Are you using more water than you thought? Take a look at your bill. You would be surprised at how much water you are using and money you can save by following these water saving tips….
- Never pour water down the drain when there may be another use for it such as watering a plant or garden, or for cleaning around your home.
- Verify that your home is leak free. Many homes have hidden water leaks. Read your water meter before and after a two-hour period when no water is being used. If the meter does not read exactly the same, there is possible leak.
- Repair dripping faucets by replacing washers. If your faucet is dripping at a rate of one drop per second, you can expect to waste 2,700 gallons per year.
- Retrofit all household faucets by installing aerators with flow restrictors to slow the flow of water.
- Check for toilet tank leaks by adding food coloring to the tank. If the toilet is leaking, color will appear in the toilet bowl within 30 minutes. Check the toilet for a worn out flapper. Most replacement parts are inexpensive, readily available and easily installed. (Flush as soon as test is done, since food coloring may stain tank.)
- If the toilet handle frequently sticks in the flush position letting water run constantly, replace or adjust it.
- Install a toilet dam or displacement device such as a bag or bottle to cut down on the amount of water needed for each flush. Be sure installation does not interfere with the operating parts. When purchasing new or replacement toilets, consider low-volume units that use less than half the water of older models.
- Take shorter showers by two minutes and save an hour of running water per month. Replace your showerhead with an ultra-low-flow version.
- Place a bucket in the shower to catch excess water and use this to water plants. The same technique can be used when washing dishes or vegetables in the sink.
- Operate automatic dishwashers and clothes washers only when they are fully loaded. Set the water level for the size of load you are using.
- When washing dishes by hand, fill one sink or basin with soapy water. Quickly rinse under a slow-moving stream from the faucet.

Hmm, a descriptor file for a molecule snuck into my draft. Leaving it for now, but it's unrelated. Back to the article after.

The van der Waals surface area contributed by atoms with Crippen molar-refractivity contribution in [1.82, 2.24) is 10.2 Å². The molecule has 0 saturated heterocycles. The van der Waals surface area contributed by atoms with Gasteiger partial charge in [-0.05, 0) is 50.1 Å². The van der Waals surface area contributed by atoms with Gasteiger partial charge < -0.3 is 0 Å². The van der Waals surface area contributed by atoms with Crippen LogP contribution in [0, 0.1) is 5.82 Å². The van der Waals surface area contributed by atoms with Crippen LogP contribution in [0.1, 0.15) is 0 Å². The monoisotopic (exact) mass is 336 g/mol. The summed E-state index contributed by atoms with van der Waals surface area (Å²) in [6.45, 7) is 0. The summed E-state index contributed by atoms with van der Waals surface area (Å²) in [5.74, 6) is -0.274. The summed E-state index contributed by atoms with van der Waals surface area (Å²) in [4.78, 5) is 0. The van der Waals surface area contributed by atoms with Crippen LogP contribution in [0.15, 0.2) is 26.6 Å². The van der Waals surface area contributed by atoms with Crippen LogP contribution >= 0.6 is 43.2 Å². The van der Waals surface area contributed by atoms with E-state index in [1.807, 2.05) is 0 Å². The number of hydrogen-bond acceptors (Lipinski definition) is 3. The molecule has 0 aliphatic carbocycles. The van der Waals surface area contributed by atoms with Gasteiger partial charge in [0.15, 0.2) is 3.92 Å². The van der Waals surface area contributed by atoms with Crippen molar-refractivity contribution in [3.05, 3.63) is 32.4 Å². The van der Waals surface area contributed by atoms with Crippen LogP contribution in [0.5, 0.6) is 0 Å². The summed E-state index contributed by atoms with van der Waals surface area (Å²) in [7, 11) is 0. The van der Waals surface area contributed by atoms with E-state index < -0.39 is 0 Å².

- Store drinking water in the refrigerator. Don’t let the tap run while you are waiting for cool water to flow.
- Do not use running water to thaw meat or other frozen foods. Defrost food overnight in the refrigerator or use the defrost setting on your microwave.
- Kitchen sink disposals require lots of water to operate properly. Start a vegetable compost pile as an alternate method of disposing of food waste, instead of using a garbage disposal.
- Consider installing an instant water heater on your kitchen sink so you don’t have to let the water run while it heats up.
- Don’t let water run while shaving or washing your face. Brush your teeth first while waiting for water to get hot, then wash or shave after filling the basin.
- Do not allow a hose to run as you wash your car. Use a self-closing hose nozzle.
- Irrigate early in the morning or late at night to avoid evaporation.
- Make sure that your sprinkler system is in good repair, that there are no leaks, and that the heads are properly adjusted to eliminate any overspray on paved areas or buildings.
- If you have an automated sprinkler system, make sure the controller is properly set to achieve minimum watering levels.
- Avoid flushing the toilet unnecessarily. Dispose of tissues and other similar waste in the trash rather than the toilet.
Try to do one thing each day that will result in saving water. Don’t worry if the savings are minimal.
Every drop counts. You can make a difference!